Stories

The Post-Consumer Society: An All Consuming Hunger

Wednesday, 12. February 2003

Bishop Michael Marshall (Photo: Simon Futcher)"They had everything to live with, and nothing to live for." Bishop Michael Marshall, Assistant Bishop of London and Bishop-in-Residence at Holy Trinity Church, Sloane Street, opened the Greencoat Forum on 11 February with that suggestion of an epitaph for modern society. What have we missed? How is it that no amount of wealth can answer – or supersede – the enduring question, "What was I made for?" Materialism, science and technology may appear to have dispensed with the need of any spiritual dimension in defining what it is to be human; yet there is an increasing disillusionment with the global divide between rich and poor, and a spiritual hunger and searching expressed in varied ways.

Bishop Marshall described some of the dehumanising forces of a technological society: artificial intelligence; the availability of information at the expense of communication; the breakdown of community and family life, denying the crucial interrelationship of communication, community and communion. The resulting spiritual hunger and cultural poverty have created a society of addictions and of disposable relationships.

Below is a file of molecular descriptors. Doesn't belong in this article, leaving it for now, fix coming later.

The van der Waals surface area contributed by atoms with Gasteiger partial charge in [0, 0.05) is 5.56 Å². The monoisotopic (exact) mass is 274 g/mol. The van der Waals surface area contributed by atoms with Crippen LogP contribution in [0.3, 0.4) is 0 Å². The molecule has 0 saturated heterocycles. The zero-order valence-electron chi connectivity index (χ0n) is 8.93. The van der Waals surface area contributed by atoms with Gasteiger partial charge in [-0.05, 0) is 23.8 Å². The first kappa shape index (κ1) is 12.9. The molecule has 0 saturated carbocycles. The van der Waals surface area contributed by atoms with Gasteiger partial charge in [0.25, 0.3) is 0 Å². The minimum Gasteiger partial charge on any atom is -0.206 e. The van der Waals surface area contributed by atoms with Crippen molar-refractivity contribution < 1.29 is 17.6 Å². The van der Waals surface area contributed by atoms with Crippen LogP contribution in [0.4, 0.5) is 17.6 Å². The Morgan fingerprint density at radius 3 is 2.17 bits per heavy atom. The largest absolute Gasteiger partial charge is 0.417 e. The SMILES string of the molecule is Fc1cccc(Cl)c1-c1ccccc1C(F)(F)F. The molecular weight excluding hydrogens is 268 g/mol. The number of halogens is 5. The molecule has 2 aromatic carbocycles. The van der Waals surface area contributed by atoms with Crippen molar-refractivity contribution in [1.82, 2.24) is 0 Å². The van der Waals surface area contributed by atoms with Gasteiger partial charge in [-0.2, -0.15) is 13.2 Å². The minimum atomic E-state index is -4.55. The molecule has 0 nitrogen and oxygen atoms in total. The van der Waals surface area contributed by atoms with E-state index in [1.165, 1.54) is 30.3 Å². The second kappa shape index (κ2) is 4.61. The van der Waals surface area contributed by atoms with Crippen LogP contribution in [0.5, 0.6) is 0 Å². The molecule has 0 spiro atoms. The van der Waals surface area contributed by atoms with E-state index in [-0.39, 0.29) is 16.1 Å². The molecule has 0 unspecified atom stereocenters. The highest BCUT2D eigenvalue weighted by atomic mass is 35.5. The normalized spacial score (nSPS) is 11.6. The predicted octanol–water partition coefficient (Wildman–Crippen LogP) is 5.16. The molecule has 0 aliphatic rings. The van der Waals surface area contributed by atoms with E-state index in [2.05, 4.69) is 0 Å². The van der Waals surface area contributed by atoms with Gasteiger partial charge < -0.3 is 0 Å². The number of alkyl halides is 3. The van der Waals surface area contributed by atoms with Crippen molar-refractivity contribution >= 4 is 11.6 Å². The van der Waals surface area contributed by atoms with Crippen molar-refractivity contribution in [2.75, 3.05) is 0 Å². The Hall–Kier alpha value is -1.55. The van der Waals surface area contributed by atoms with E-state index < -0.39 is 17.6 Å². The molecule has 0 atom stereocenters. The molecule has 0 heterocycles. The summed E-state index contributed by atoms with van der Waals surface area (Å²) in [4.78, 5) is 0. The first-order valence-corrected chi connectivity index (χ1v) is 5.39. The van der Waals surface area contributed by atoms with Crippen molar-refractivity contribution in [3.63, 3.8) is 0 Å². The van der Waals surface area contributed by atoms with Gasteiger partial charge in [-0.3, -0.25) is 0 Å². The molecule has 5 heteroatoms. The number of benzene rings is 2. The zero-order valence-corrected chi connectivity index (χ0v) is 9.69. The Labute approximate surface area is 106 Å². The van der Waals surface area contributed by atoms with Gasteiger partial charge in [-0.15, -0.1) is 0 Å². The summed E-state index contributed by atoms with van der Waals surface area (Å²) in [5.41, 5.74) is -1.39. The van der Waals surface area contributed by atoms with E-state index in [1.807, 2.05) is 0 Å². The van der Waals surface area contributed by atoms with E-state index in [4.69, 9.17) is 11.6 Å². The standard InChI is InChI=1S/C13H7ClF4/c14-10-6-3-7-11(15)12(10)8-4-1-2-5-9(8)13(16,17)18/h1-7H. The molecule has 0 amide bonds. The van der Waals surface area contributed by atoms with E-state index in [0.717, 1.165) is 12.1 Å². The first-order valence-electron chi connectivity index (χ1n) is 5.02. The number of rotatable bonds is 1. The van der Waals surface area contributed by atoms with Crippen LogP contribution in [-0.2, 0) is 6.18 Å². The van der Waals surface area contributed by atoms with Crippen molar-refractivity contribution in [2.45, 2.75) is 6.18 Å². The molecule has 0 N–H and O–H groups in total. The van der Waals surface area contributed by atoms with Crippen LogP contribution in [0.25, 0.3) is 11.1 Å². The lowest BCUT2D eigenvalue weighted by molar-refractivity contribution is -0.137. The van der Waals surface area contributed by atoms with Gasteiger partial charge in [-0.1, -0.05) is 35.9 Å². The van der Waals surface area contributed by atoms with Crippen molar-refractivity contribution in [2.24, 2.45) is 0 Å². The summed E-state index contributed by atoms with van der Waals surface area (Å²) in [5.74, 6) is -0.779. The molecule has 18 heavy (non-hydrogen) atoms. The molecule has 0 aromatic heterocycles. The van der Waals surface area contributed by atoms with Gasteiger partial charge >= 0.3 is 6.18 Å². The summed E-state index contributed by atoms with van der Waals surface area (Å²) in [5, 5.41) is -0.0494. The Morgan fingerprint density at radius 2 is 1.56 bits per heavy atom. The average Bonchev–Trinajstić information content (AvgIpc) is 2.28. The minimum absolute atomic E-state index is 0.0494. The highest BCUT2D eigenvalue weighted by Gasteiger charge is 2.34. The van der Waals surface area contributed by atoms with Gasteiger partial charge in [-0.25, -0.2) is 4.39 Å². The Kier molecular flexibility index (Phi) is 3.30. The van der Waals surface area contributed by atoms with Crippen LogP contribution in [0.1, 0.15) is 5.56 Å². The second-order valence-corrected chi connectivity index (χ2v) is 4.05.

The later part of Bishop Marshall’s address looked ahead to a possible "materialistic spirituality", where materialism might be redeemed and brought to a new significance. We are not called to reject the tyrants of money, sex and power, but to the more difficult task of turning them to a larger purpose than themselves and ourselves. Our hunger for freedom finds its proper expression not in glorifying choice and self, but rather in relationship, commitment and, ultimately, worship. It is worship that we were created for, and the essential question is which are the gods worthy of our worship: the false gods which return us to servility and bondage, or the true God who restores our freedom.

So in the end, Bishop Marshall concluded, when we have seen through everything there are only two alternatives: cynicism or contemplation. This is not an escapist contemplation, but rather a contemplation which sees God in everything. Initiatives of Change, he challenged us, is well placed to respond by being "the right people in the right place at the right time doing and saying the right things", for this has always been what makes a difference: "the many are influenced by the few as the few are influenced by the One."